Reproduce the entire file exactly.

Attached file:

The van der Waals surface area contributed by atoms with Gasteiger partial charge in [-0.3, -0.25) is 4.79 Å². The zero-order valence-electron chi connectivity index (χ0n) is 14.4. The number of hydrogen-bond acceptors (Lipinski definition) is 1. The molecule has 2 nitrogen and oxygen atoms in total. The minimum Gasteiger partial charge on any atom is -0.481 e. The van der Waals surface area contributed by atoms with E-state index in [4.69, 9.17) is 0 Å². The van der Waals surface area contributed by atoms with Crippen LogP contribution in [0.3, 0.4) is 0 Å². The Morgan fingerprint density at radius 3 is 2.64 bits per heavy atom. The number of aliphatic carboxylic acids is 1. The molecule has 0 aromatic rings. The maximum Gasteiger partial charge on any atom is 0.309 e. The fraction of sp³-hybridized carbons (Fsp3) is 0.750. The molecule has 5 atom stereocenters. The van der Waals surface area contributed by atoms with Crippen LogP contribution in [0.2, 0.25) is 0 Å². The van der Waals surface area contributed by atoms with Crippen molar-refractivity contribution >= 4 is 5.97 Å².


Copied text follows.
The van der Waals surface area contributed by atoms with Gasteiger partial charge in [-0.3, -0.25) is 4.79 Å². The zero-order valence-electron chi connectivity index (χ0n) is 14.4. The number of hydrogen-bond acceptors (Lipinski definition) is 1. The molecule has 2 nitrogen and oxygen atoms in total. The minimum Gasteiger partial charge on any atom is -0.481 e. The van der Waals surface area contributed by atoms with E-state index in [4.69, 9.17) is 0 Å². The van der Waals surface area contributed by atoms with Crippen LogP contribution in [0.3, 0.4) is 0 Å². The Morgan fingerprint density at radius 3 is 2.64 bits per heavy atom. The number of aliphatic carboxylic acids is 1. The molecule has 0 aromatic rings. The maximum Gasteiger partial charge on any atom is 0.309 e. The fraction of sp³-hybridized carbons (Fsp3) is 0.750. The molecule has 5 atom stereocenters. The van der Waals surface area contributed by atoms with Crippen LogP contribution in [0.2, 0.25) is 0 Å². The van der Waals surface area contributed by atoms with Crippen molar-refractivity contribution >= 4 is 5.97 Å².